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Contracting in Coaching - the neglected competency?

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Contracting in Coaching - the neglected competency?

A quick search in the index of our ‘go to’ coaching books reveals what we have always suspected… that contracting doesn’t always receive the appropriate level of focus when it comes to learning what makes a great coach. Of a random sample of five books written by highly respected and experienced coaches with many years experience – some of the ‘best in the business’ – only one had dedicated more than a throwaway line to the subject of contracting.

Our Coaching with Confidence Training programme, which has achieved the EMCC Quality Award and provides each delegate with a European Individual Accreditation Professional Qualification at Level 5, places much greater emphasis on contracting; we know the difference robust and effective contracting can make when working with clients. It’s a fundamental underpinning and, arguably, the foundation to ensuring that the client feels the psychologically safety needed to explore their life and work with curiosity, openness, and challenge.  Furthermore, we know that many of the problems that arise in a coaching relationship or that are brought to supervision stem from poor initial contracting and a lack of re-contracting as the relationship progresses.

So what are the areas that need to be considered when contracting with clients? A great place to start is to consult the guidance provided by one of the professional coaching bodies such as the EMCC.  Their Global Code of Ethics provides robust guidance on contracting, integrity and confidentiality amongst other topics.

At Matthew Radley & Associates we recommend the following as a comprehensive checklist for an initial contracting conversation:

  • Explain what coaching is and what it is not
  • Explore what the coachee/client can expect from you and how it may differ from other development conversations they may be familiar with
  • Outline your expectations of the coachee/client including logistics and preparation for sessions and cancellation terms/costs
  • Set clear goals that are also agreed, if relevant, with the line manager or sponsor
  • Explore the client’s learning styles or preferences
  • Discuss and agree how the client wants to receive feedback from the coach and vice versa
  • Be clear on how the client will take the learning forward – will they take notes, how do they feel about being given work in-between sessions?

In addition to the above it’s critical to contract robustly around confidentiality order to establish clear boundaries and to reinforce psychological safety. We recommend a discussion around what confidentiality means and to agree the rare circumstances when confidentiality would be broken such as if the coach believes there is a clear safeguarding concern for either the client or a third party.  We also suggest that when you are coaching within an organisation to be clear on their safeguarding policy/process and how coaching fits with that.  In addition, it’s helpful to ask the client to nominate a trusted person that you can go to if you have concerns for their safety/safety of others.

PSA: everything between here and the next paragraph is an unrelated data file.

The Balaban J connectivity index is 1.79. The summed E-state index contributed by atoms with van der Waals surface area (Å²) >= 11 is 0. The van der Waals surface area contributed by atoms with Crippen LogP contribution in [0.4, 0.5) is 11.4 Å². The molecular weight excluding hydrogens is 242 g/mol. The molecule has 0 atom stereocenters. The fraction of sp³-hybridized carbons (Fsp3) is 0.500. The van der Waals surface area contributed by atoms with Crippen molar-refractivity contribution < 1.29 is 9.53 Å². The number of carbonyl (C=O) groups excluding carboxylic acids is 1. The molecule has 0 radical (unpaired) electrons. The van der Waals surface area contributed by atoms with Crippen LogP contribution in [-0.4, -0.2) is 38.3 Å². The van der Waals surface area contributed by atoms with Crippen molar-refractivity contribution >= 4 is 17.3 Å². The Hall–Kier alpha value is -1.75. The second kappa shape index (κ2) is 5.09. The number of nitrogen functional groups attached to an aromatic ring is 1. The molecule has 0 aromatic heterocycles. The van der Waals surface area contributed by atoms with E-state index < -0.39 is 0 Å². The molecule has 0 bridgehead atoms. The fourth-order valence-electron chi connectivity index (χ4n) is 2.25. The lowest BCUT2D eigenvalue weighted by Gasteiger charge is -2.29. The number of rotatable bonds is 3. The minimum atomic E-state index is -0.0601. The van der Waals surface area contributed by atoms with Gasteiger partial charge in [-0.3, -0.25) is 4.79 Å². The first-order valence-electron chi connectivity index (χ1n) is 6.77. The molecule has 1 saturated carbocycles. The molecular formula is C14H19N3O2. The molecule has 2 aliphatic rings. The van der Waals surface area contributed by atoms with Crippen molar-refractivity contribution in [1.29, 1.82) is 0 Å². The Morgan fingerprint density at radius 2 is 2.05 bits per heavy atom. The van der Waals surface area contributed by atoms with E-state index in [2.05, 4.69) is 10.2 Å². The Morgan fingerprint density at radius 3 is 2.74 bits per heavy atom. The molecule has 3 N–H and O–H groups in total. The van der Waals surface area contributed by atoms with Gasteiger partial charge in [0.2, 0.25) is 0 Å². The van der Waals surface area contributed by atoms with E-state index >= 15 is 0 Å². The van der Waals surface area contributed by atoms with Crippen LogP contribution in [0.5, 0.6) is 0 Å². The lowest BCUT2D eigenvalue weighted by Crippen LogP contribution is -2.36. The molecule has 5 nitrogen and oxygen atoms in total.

Furthermore, as part of our agreed ways of working, all the professional coaches at Matthew Radley & Associates will check-in with clients when contracting regarding their physical and mental wellbeing – current and past – to ensure a fully rounded picture of the context within which the client is entering into the coaching relationship.  It also allows open discussion on the boundaries of coaching and the difference, for example, between coaching and counselling.  

A fantastic resource for any coach is David Clutterbuck’s  ‘Powerful Questions for Coaches and Mentors’ published by the EMCC – it provides a great reference for possible contracting questions such as ‘what behaviours by each of us will create the greatest value?’ ‘What might get in the way of this relationship working?’ How much challenge are you prepared to take from me?  How much challenge are you willing to give back?’

Contracting isn’t something you do once and tick it off your list to get to the real work, it’s a continual process and needs to be re-visited at every session or client interaction.  Where you start in terms of the coaching relationship, the client’s objectives, the overall context, will inevitably evolve over time and attention needs to be paid to this to ensure a successful outcome.  Jonathan Passmore in ‘The Coaches’ Handbook’ (2021, p.353) shares a useful mnemonic – the ABC of coaching – Always Be Contracting – checking-in, making appropriate adjustments and ensuring that the space you create continues to be one of psychological safety to allow the appropriate support and challenge to be provided.

At Matthew Radley & Associates we’re committed to ‘Professionalising the Profession’ of coaching and a big part of that is to ensure contracting gets the focus it needs and our clients deserve.  If you want to learn more about developing your own or your organisation’s professional coaching capability through our EMCC Level 5 accredited Coaching with Confidence programme, or if you would like to work with one of our professional coaches then please contact us








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